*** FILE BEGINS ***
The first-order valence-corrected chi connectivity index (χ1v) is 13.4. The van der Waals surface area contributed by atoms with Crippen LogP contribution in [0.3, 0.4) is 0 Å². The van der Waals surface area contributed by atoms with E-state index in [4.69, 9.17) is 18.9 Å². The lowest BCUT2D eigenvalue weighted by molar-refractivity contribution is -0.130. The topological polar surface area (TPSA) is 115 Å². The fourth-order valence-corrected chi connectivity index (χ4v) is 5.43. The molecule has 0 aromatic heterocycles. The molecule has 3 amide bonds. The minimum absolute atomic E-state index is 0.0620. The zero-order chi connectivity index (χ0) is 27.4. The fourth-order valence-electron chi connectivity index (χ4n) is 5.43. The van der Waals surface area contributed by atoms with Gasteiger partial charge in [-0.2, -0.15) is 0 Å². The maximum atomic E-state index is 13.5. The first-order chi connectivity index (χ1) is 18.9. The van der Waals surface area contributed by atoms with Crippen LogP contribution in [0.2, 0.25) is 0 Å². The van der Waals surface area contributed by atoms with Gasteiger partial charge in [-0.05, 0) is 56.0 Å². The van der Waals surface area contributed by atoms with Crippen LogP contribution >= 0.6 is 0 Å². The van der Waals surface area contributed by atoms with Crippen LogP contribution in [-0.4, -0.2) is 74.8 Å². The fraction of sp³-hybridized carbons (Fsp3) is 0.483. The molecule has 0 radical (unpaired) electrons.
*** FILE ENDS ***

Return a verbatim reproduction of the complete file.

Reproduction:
The first-order valence-corrected chi connectivity index (χ1v) is 13.4. The van der Waals surface area contributed by atoms with Crippen LogP contribution in [0.3, 0.4) is 0 Å². The van der Waals surface area contributed by atoms with E-state index in [4.69, 9.17) is 18.9 Å². The lowest BCUT2D eigenvalue weighted by molar-refractivity contribution is -0.130. The topological polar surface area (TPSA) is 115 Å². The fourth-order valence-corrected chi connectivity index (χ4v) is 5.43. The molecule has 0 aromatic heterocycles. The molecule has 3 amide bonds. The minimum absolute atomic E-state index is 0.0620. The zero-order chi connectivity index (χ0) is 27.4. The fourth-order valence-electron chi connectivity index (χ4n) is 5.43. The van der Waals surface area contributed by atoms with Gasteiger partial charge in [-0.2, -0.15) is 0 Å². The maximum atomic E-state index is 13.5. The first-order chi connectivity index (χ1) is 18.9. The van der Waals surface area contributed by atoms with Crippen LogP contribution in [0.2, 0.25) is 0 Å². The van der Waals surface area contributed by atoms with Gasteiger partial charge in [-0.05, 0) is 56.0 Å². The van der Waals surface area contributed by atoms with Crippen LogP contribution >= 0.6 is 0 Å². The van der Waals surface area contributed by atoms with Crippen LogP contribution in [-0.4, -0.2) is 74.8 Å². The fraction of sp³-hybridized carbons (Fsp3) is 0.483. The molecule has 0 radical (unpaired) electrons.